Cot Campbell, prominent owner, author and longtime industry advocate, passed away at the age of 91 Saturday at his home in Aiken, S.C.
As an innovator in syndicate partnerships and a member of The Jockey Club, Campbell was the Thoroughbred Club of America’s Honored Guest in 2004 and received an Eclipse Award of Merit in 2012. In 2016, Campbell was inducted into the Saratoga Walk of Fame which honors the achievements of those who have made significant contributions to the sport of thoroughbred racing and to the advancement of Saratoga Race Course. Campbell was inducted into the National Museum of Racing and Hall of Fame’s Pillars of the Turf in 2018.
“Cot Campbell was a giant of Thoroughbred racing and visionary thinker whose creation of syndicate racing partnerships brought countless new owners to the sport,” said NYRA CEO and President Chris Kay. “Cot was endlessly generous and devoted his time and spirit to a variety of philanthropic causes. He was a pioneer, and we were thrilled to be able to honor his life’s work by inducting him into the Saratoga Walk of Fame in 2016. On behalf of the men and women of the New York Racing Association, we send our condolences to Cot’s family and friends.”
Campbell made his mark on horse racing in 1969 when he pioneered the concept of syndicated racehorse ownership, which features numerous owners sharing a percentage, providing the opportunity for new people to enter the sport. Dominion’s victory in the 1978 Bernard Baruch put Campbell’s Dogwood Stable on the map as one of the first in a long line of flagbearers to parade Dogwood’s famed green-and-yellow silks to the winner’s circle including such greats as Eclipse Award winner Storm Song, Preakness winner Summer Squall and 2013 Belmont Stakes winner Palace Malice.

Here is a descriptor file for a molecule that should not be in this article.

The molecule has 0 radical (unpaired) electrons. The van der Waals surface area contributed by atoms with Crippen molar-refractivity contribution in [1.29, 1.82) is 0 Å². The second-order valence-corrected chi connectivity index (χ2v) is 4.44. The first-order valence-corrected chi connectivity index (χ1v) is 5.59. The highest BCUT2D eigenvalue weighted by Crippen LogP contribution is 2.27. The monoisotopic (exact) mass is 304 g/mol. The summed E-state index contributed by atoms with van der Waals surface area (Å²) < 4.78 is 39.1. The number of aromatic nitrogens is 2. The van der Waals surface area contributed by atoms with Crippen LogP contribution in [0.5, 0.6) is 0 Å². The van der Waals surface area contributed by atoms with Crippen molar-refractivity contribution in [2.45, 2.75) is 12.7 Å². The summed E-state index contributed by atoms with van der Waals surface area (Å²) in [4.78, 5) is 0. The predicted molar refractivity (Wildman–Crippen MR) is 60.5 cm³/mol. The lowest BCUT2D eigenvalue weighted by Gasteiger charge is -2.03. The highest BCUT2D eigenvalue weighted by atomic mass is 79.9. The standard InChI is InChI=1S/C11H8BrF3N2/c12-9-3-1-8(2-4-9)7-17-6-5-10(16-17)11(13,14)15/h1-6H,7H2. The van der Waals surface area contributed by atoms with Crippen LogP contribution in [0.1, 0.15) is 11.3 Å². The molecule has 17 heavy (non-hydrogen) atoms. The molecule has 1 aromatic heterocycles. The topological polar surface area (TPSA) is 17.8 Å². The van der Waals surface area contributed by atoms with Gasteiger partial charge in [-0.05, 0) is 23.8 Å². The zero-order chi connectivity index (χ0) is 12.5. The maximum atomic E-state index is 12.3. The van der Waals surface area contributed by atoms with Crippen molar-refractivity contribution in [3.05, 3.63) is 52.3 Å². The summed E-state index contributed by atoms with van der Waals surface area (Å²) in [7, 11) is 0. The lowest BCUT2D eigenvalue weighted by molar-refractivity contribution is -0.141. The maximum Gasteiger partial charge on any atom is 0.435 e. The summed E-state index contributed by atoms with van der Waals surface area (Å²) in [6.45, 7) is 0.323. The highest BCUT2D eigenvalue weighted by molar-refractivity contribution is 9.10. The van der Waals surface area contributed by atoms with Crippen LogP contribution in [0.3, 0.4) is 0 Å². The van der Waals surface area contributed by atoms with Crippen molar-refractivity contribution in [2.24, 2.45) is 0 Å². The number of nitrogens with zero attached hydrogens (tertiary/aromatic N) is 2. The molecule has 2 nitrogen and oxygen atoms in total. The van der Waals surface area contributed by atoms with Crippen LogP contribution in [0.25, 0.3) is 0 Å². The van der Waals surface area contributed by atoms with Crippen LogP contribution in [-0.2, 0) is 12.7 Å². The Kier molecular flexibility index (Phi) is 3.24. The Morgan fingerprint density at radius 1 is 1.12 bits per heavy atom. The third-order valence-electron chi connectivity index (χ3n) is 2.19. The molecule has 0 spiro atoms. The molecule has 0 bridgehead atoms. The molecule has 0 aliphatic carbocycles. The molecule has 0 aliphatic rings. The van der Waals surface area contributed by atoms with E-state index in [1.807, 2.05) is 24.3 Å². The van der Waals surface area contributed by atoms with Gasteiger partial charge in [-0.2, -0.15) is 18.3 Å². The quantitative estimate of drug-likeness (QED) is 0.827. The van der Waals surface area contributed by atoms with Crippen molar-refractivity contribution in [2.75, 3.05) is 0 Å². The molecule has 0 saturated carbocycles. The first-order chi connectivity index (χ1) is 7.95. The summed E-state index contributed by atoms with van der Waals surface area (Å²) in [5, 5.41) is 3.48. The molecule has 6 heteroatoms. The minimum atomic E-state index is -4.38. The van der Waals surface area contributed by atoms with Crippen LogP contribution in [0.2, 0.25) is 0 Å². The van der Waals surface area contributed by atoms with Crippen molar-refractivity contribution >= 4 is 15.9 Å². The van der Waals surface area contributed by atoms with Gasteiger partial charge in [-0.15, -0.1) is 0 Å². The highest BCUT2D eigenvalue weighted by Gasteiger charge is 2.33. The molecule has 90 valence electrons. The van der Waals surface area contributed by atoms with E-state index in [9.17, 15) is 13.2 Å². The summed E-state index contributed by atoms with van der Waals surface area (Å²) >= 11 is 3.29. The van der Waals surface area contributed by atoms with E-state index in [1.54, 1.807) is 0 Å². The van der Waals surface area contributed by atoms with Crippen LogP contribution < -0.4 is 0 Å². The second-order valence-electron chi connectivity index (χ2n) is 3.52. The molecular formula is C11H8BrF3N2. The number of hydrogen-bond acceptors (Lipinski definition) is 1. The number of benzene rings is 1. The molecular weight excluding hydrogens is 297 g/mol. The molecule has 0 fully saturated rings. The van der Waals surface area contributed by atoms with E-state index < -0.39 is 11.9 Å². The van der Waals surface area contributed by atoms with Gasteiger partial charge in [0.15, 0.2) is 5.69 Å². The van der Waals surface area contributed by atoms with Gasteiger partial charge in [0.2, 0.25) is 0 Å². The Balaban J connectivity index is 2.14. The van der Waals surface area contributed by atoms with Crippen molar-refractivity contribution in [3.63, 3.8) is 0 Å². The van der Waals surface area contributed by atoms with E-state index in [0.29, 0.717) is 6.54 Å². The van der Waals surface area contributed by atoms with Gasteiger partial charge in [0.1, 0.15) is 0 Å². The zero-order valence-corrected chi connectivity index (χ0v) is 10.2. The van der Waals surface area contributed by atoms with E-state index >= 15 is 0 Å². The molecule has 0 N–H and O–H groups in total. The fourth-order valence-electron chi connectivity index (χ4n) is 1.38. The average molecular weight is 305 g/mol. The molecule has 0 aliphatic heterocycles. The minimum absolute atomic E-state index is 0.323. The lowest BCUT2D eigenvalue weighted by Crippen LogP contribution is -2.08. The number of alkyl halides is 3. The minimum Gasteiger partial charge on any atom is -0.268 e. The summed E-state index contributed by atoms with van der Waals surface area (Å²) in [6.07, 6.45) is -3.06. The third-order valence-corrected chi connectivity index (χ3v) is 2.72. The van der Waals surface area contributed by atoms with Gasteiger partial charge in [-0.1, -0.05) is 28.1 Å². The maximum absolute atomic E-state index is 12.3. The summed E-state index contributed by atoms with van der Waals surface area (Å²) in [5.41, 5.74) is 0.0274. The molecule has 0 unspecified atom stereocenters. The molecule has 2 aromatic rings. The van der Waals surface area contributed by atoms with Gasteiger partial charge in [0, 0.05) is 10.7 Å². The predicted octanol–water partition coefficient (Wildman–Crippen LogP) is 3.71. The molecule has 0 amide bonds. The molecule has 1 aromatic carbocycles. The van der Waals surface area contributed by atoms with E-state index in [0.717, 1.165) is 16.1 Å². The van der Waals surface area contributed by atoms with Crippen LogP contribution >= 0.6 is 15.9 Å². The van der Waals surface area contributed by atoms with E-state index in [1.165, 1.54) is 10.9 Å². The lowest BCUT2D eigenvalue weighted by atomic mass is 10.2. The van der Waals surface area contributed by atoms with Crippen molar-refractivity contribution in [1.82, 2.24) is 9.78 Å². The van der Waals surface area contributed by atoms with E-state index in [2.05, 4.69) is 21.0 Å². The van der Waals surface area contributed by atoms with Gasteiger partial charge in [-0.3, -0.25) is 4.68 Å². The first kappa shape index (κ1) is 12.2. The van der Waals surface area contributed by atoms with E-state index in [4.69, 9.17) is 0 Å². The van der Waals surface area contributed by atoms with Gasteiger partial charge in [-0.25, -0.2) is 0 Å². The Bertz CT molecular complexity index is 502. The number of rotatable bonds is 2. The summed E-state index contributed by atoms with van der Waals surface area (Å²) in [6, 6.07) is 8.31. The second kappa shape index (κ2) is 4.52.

Todd Pletcher, who trained many prominent horses for Dogwood through the years including the multiple Grade 1 winner Palace Malice, recalled Campbell’s kindness and love of the sport.
“He was a great man. He always embraced the game with great enthusiasm. He loved horses, he loved horse racing and his impact on the industry, not only through Dogwood Stable, but through the number of new people he introduced to the game at the highest level is a major contribution to racing as we know it today,” Pletcher said. “He was always very kind and knew every groom’s name. He was a terrific person to work for. He gave a lot of young trainers over the years an opportunity and a chance to prove themselves.”
Their Belmont Stakes success with Palace Malice is one that Pletcher recalled fondly.
“To have such a long relationship with Dogwood and to be able to win a Classic was a great moment for all of us,” Pletcher said. “I was fortunate to have an opportunity to train for him for a long time. He was a good friend.”
A pillar of both racing and community, Campbell was named Greater Aiken Chamber of Commerce Man of the Year in 2006, inducted into the South Carolina Athletic Hall of Fame in 2007 and was named the Aiken Standard Person of the Year in 2013. His written work included Lightning in a Jar: Catching Racing Fever: A Thoroughbred Owner’s Guide, Rascals and Racehorses: A Sporting Man’s Life and Memoirs of a Longshot: A Riproarious Life.
Following his retirement, Dogwood Stable merged with Eclipse Thoroughbred Partners, which carries forward his lasting legacy.